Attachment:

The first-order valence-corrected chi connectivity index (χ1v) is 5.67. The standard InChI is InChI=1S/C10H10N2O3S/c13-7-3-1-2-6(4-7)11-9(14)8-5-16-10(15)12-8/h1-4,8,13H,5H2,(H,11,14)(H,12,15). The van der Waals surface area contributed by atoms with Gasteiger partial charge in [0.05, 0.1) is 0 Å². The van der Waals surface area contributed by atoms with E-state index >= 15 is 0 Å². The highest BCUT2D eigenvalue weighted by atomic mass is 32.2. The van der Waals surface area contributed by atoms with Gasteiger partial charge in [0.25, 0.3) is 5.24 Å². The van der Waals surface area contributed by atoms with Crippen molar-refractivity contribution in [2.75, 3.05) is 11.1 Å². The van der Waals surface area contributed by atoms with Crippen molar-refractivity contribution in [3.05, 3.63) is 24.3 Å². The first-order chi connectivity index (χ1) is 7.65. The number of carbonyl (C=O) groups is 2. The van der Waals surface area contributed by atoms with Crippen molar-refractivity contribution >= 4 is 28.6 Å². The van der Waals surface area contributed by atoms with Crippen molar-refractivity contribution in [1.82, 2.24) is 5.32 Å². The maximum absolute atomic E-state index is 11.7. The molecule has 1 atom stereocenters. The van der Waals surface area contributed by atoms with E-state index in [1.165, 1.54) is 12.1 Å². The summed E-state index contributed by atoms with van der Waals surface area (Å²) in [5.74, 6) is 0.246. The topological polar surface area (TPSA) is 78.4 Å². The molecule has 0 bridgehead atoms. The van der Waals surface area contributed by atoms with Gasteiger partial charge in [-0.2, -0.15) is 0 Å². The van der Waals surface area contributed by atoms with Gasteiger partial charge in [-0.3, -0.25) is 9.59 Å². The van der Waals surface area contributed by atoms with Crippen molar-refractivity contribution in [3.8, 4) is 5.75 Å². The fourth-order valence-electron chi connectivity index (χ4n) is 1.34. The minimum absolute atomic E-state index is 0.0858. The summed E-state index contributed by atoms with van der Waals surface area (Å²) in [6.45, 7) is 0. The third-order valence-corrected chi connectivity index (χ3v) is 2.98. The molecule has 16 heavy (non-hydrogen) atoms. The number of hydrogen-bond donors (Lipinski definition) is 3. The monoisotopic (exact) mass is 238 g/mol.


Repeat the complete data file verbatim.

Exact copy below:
The first-order valence-corrected chi connectivity index (χ1v) is 5.67. The standard InChI is InChI=1S/C10H10N2O3S/c13-7-3-1-2-6(4-7)11-9(14)8-5-16-10(15)12-8/h1-4,8,13H,5H2,(H,11,14)(H,12,15). The van der Waals surface area contributed by atoms with Gasteiger partial charge in [0.05, 0.1) is 0 Å². The van der Waals surface area contributed by atoms with E-state index >= 15 is 0 Å². The highest BCUT2D eigenvalue weighted by atomic mass is 32.2. The van der Waals surface area contributed by atoms with Gasteiger partial charge in [0.25, 0.3) is 5.24 Å². The van der Waals surface area contributed by atoms with Crippen molar-refractivity contribution in [2.75, 3.05) is 11.1 Å². The van der Waals surface area contributed by atoms with Crippen molar-refractivity contribution in [3.05, 3.63) is 24.3 Å². The first-order chi connectivity index (χ1) is 7.65. The number of carbonyl (C=O) groups is 2. The van der Waals surface area contributed by atoms with Crippen molar-refractivity contribution >= 4 is 28.6 Å². The van der Waals surface area contributed by atoms with Crippen molar-refractivity contribution in [1.82, 2.24) is 5.32 Å². The maximum absolute atomic E-state index is 11.7. The molecule has 1 atom stereocenters. The van der Waals surface area contributed by atoms with E-state index in [1.165, 1.54) is 12.1 Å². The summed E-state index contributed by atoms with van der Waals surface area (Å²) in [5.74, 6) is 0.246. The topological polar surface area (TPSA) is 78.4 Å². The molecule has 0 bridgehead atoms. The van der Waals surface area contributed by atoms with Gasteiger partial charge in [-0.2, -0.15) is 0 Å². The van der Waals surface area contributed by atoms with Gasteiger partial charge in [-0.3, -0.25) is 9.59 Å². The van der Waals surface area contributed by atoms with Crippen molar-refractivity contribution in [3.8, 4) is 5.75 Å². The fourth-order valence-electron chi connectivity index (χ4n) is 1.34. The minimum absolute atomic E-state index is 0.0858. The summed E-state index contributed by atoms with van der Waals surface area (Å²) in [6.45, 7) is 0. The third-order valence-corrected chi connectivity index (χ3v) is 2.98. The molecule has 16 heavy (non-hydrogen) atoms. The number of hydrogen-bond donors (Lipinski definition) is 3. The monoisotopic (exact) mass is 238 g/mol.